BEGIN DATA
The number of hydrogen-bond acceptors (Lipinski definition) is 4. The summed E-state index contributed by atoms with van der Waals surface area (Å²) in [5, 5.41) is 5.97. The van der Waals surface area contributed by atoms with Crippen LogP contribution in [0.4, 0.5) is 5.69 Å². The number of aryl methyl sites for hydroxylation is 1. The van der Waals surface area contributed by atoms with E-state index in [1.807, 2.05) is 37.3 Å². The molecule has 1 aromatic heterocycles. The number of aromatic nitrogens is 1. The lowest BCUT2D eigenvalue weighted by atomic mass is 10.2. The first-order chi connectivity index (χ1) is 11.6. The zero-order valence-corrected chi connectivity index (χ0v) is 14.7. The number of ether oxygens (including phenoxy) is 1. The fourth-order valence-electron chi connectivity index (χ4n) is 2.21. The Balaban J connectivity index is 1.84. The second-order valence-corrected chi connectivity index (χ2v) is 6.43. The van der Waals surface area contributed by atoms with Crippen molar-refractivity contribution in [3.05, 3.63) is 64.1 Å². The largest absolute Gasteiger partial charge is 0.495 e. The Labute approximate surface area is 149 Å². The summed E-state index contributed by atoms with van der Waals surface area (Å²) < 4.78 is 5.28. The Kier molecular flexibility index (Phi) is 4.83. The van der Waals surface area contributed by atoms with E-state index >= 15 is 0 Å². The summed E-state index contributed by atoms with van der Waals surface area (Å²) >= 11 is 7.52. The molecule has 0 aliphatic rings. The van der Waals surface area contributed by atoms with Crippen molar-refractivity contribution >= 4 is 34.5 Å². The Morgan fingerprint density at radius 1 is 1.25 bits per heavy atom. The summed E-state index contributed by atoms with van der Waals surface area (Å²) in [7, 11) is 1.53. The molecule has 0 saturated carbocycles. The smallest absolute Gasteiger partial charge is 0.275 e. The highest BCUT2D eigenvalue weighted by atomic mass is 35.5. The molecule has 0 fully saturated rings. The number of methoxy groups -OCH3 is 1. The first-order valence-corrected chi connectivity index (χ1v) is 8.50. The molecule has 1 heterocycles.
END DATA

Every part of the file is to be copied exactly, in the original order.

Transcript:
The number of hydrogen-bond acceptors (Lipinski definition) is 4. The summed E-state index contributed by atoms with van der Waals surface area (Å²) in [5, 5.41) is 5.97. The van der Waals surface area contributed by atoms with Crippen LogP contribution in [0.4, 0.5) is 5.69 Å². The number of aryl methyl sites for hydroxylation is 1. The van der Waals surface area contributed by atoms with E-state index in [1.807, 2.05) is 37.3 Å². The molecule has 1 aromatic heterocycles. The number of aromatic nitrogens is 1. The lowest BCUT2D eigenvalue weighted by atomic mass is 10.2. The first-order chi connectivity index (χ1) is 11.6. The zero-order valence-corrected chi connectivity index (χ0v) is 14.7. The number of ether oxygens (including phenoxy) is 1. The fourth-order valence-electron chi connectivity index (χ4n) is 2.21. The Balaban J connectivity index is 1.84. The second-order valence-corrected chi connectivity index (χ2v) is 6.43. The van der Waals surface area contributed by atoms with Crippen molar-refractivity contribution in [3.05, 3.63) is 64.1 Å². The largest absolute Gasteiger partial charge is 0.495 e. The Labute approximate surface area is 149 Å². The summed E-state index contributed by atoms with van der Waals surface area (Å²) < 4.78 is 5.28. The Kier molecular flexibility index (Phi) is 4.83. The van der Waals surface area contributed by atoms with E-state index >= 15 is 0 Å². The summed E-state index contributed by atoms with van der Waals surface area (Å²) >= 11 is 7.52. The molecule has 0 aliphatic rings. The van der Waals surface area contributed by atoms with Crippen molar-refractivity contribution >= 4 is 34.5 Å². The Morgan fingerprint density at radius 1 is 1.25 bits per heavy atom. The summed E-state index contributed by atoms with van der Waals surface area (Å²) in [7, 11) is 1.53. The molecule has 0 saturated carbocycles. The smallest absolute Gasteiger partial charge is 0.275 e. The highest BCUT2D eigenvalue weighted by atomic mass is 35.5. The molecule has 0 fully saturated rings. The number of methoxy groups -OCH3 is 1. The first-order valence-corrected chi connectivity index (χ1v) is 8.50. The molecule has 1 heterocycles.